Super Cash Bros.

Super Cash Bros.

Amidst the static cracklings of vintage CRTV’s, titles like Pong, Space Invaders and Pac-Man sparked the imaginations of an entire generation. Although, I doubt any of those double-denim-clad teens, chasing the high-score in Donkey Kong down at their local Denny’s diner could have ever imagined video-games would someday grow into the most profitable entertainment market in the world.

Looking back now, 38 years since the world was introduced to a certain jumping, moustachioed, Italian plumber, it’s clear the perception, popularity and influence of video-games has come a long, long way. In 2018, the Digital Australia Report claimed 67% of Australians were gaming, suggesting a hobby, often criticised as mind-rotting and anti-social, has begun to break the chains of its ludic stigma, burgeoning into a fully-fledged cultural phenomenon.

Gaming’s cultural journey mirrors an economic progression that’s equally as impressive, considering the entire industry was essentially bankrupt following the video-game crash of 1983, which saw gaming’s potential revenue cascade from 3.2 billion USD to a paltry 100 million. Following the crash, few could’ve foreseen how an insolvent platform made-up of anti-social, basement-dwelling nerds could ever boast an annual revenue of 135-billion-dollars. An eye-watering figure which eclipses the totals of both film and music… combined. Amazingly, this gap is actually increasing, with the gaming industry as a whole growing incessantly, while mediums like broadcast television are in annual decline.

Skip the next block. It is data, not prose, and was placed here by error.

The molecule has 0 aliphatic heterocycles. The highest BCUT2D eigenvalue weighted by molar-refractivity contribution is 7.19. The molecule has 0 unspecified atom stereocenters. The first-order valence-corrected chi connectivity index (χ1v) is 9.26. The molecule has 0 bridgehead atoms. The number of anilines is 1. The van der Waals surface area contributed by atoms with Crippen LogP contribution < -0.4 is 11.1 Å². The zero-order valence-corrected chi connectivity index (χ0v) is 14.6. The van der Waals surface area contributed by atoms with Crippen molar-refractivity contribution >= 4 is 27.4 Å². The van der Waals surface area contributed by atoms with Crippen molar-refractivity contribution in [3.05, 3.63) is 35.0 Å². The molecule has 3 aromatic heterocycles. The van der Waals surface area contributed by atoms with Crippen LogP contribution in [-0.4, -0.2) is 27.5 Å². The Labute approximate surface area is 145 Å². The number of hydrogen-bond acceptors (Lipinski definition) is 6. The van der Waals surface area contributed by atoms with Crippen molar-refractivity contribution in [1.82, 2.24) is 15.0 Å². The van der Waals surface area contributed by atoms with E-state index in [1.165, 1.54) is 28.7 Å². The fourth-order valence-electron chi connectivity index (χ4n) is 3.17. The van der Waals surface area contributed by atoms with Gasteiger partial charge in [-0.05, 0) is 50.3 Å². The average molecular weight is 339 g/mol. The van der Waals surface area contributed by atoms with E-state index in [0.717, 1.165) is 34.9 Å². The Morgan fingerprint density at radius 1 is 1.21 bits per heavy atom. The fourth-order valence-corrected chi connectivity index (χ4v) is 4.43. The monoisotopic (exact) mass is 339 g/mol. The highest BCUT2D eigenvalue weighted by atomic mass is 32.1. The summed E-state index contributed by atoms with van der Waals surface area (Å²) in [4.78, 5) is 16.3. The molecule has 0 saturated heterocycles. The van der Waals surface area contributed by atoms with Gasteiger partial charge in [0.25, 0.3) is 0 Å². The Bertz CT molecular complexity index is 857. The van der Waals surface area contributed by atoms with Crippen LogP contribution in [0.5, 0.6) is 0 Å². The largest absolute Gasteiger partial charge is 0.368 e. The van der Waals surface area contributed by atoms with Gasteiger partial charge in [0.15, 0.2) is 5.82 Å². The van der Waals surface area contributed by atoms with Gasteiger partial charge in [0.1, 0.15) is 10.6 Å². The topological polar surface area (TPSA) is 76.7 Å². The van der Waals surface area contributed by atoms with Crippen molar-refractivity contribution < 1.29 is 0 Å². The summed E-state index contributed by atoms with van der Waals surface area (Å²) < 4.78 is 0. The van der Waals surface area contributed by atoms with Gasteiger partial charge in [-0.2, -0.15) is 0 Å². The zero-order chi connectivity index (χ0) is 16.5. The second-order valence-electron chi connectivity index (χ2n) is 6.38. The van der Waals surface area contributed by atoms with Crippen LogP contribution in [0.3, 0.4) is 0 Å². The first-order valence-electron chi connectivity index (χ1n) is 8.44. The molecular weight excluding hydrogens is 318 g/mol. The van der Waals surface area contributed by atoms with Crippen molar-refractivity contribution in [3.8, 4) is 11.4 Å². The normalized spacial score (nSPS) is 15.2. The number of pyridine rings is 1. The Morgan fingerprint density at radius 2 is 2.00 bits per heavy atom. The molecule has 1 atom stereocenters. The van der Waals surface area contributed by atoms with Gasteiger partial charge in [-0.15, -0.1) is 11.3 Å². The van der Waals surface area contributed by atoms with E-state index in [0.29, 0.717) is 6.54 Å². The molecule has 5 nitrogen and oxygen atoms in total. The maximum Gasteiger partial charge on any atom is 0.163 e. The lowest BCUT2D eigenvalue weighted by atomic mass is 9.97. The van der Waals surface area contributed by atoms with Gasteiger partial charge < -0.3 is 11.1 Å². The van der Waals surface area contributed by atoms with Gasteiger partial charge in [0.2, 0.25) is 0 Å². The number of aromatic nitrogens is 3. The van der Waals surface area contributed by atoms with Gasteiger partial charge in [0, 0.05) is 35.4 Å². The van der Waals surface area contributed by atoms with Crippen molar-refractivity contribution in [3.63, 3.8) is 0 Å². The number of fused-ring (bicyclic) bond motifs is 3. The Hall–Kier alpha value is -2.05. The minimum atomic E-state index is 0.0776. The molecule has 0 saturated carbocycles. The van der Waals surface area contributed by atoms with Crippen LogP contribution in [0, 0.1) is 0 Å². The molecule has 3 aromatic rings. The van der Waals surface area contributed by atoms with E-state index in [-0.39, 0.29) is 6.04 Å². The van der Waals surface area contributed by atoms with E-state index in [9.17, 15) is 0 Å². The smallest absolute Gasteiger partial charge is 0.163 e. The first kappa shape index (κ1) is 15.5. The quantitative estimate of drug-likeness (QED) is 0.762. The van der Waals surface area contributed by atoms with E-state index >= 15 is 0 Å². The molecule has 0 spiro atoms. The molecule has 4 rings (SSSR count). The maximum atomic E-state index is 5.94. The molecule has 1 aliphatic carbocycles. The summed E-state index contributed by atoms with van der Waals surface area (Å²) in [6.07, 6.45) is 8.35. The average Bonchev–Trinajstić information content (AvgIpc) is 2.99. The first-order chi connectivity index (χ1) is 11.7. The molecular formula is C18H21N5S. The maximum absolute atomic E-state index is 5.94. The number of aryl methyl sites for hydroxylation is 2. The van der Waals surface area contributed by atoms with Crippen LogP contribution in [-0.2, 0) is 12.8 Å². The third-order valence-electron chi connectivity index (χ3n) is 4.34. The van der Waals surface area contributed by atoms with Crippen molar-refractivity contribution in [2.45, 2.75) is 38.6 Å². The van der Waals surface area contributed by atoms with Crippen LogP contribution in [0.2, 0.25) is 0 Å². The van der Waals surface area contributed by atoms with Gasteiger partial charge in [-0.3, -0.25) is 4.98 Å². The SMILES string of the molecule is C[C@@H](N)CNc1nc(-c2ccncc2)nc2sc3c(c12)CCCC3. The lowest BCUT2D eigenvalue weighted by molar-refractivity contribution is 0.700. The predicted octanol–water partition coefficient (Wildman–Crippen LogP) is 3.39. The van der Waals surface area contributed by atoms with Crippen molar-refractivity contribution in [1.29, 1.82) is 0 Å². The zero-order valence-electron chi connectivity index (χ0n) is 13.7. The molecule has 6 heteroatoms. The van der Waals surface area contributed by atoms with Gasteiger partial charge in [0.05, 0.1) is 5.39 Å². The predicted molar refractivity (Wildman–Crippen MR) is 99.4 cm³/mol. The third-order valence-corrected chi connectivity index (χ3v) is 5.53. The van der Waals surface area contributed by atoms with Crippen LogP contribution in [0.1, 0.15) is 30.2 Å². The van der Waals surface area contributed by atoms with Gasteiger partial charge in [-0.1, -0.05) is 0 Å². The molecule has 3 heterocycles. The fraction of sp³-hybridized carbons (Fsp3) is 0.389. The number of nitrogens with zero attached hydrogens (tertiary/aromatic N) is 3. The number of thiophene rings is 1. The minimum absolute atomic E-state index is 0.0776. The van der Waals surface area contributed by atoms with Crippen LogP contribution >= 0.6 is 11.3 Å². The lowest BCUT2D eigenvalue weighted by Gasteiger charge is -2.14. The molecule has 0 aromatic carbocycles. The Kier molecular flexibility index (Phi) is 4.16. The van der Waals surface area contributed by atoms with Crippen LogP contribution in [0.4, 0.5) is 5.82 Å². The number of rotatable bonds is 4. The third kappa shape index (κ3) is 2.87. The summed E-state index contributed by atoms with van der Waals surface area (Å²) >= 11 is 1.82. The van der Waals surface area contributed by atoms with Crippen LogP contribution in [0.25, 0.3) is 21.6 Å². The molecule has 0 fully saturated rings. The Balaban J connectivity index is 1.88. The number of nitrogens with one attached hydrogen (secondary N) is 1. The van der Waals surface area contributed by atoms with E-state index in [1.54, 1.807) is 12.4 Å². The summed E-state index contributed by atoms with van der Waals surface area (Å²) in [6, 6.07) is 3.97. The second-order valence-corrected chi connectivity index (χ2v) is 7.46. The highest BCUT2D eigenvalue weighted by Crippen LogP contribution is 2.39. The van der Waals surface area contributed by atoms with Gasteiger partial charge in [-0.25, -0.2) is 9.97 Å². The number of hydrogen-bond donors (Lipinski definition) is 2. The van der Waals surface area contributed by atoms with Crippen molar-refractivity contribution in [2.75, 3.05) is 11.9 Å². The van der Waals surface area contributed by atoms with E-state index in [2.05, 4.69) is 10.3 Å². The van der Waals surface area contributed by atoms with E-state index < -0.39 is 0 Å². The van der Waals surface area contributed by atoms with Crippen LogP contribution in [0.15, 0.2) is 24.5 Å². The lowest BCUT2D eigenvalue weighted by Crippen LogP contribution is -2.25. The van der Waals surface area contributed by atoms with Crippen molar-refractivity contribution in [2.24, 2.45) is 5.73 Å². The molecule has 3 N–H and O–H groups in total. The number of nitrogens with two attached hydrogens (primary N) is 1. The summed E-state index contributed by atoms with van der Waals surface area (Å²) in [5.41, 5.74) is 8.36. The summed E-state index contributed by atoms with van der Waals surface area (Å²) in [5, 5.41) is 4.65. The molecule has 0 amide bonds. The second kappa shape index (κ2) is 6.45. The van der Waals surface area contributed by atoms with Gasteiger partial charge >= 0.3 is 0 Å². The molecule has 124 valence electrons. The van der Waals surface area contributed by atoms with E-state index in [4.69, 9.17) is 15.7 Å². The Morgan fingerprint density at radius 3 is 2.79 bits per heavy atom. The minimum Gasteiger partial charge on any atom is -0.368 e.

But where’s the money come from? Games are still being purchased at standard retail prices, with the same relative demand as a decade ago. Hell, eight of the ten best-selling games of all time were released prior to 2010, yet developers are somehow turning over record profits.

Let’s take a look at one of the industry’s cash cows, FIFA 18. According to much maligned developer Electronic arts, the 26th title in the wildly popular soccer series sold 24 million copies during its year of production, raking in an estimated 3 billion USD. A head-scratching figure when you consider video-games retail for about $70 at launch, dropping to around $40 come the end of their relevance.  Assuming copies of FIFA 18 averaged out at around $55 a unit for the year, the sale of those 24 million units amounts to about 1.32 billion USD… Meaning roughly 1.9 billion dollars (more than half of the games revenue) came from in-game transactions, following the sale of the game.